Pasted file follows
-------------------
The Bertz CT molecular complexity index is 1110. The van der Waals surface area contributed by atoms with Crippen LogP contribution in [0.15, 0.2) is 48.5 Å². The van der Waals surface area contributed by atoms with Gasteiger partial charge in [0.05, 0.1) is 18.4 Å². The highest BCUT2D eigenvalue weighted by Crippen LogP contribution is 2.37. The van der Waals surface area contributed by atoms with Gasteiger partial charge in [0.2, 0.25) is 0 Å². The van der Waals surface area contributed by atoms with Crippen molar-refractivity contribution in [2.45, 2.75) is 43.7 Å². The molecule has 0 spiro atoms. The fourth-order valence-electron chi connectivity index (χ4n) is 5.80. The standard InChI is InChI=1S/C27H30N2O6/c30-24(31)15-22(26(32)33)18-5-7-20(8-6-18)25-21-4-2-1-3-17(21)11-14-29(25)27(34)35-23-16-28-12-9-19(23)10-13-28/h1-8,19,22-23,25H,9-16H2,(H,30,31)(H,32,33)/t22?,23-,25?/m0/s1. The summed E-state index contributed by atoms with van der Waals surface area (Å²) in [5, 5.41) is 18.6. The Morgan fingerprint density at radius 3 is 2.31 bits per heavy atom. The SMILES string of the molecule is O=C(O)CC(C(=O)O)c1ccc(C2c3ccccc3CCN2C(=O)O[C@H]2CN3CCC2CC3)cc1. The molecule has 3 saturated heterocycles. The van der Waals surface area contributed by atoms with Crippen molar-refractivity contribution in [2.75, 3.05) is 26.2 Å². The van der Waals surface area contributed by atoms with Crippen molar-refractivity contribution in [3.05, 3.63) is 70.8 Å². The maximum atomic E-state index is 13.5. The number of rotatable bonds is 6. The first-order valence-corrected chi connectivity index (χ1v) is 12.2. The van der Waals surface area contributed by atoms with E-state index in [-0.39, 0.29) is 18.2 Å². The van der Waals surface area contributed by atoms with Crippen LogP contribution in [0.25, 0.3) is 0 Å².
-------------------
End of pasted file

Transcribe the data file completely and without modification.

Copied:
The Bertz CT molecular complexity index is 1110. The van der Waals surface area contributed by atoms with Crippen LogP contribution in [0.15, 0.2) is 48.5 Å². The van der Waals surface area contributed by atoms with Gasteiger partial charge in [0.05, 0.1) is 18.4 Å². The highest BCUT2D eigenvalue weighted by Crippen LogP contribution is 2.37. The van der Waals surface area contributed by atoms with Gasteiger partial charge in [0.2, 0.25) is 0 Å². The van der Waals surface area contributed by atoms with Crippen molar-refractivity contribution in [2.45, 2.75) is 43.7 Å². The molecule has 0 spiro atoms. The fourth-order valence-electron chi connectivity index (χ4n) is 5.80. The standard InChI is InChI=1S/C27H30N2O6/c30-24(31)15-22(26(32)33)18-5-7-20(8-6-18)25-21-4-2-1-3-17(21)11-14-29(25)27(34)35-23-16-28-12-9-19(23)10-13-28/h1-8,19,22-23,25H,9-16H2,(H,30,31)(H,32,33)/t22?,23-,25?/m0/s1. The summed E-state index contributed by atoms with van der Waals surface area (Å²) in [5, 5.41) is 18.6. The Morgan fingerprint density at radius 3 is 2.31 bits per heavy atom. The SMILES string of the molecule is O=C(O)CC(C(=O)O)c1ccc(C2c3ccccc3CCN2C(=O)O[C@H]2CN3CCC2CC3)cc1. The molecule has 3 saturated heterocycles. The van der Waals surface area contributed by atoms with Crippen molar-refractivity contribution in [2.75, 3.05) is 26.2 Å². The van der Waals surface area contributed by atoms with Crippen molar-refractivity contribution in [3.05, 3.63) is 70.8 Å². The maximum atomic E-state index is 13.5. The number of rotatable bonds is 6. The first-order valence-corrected chi connectivity index (χ1v) is 12.2. The van der Waals surface area contributed by atoms with E-state index in [-0.39, 0.29) is 18.2 Å². The van der Waals surface area contributed by atoms with Crippen LogP contribution in [0.25, 0.3) is 0 Å².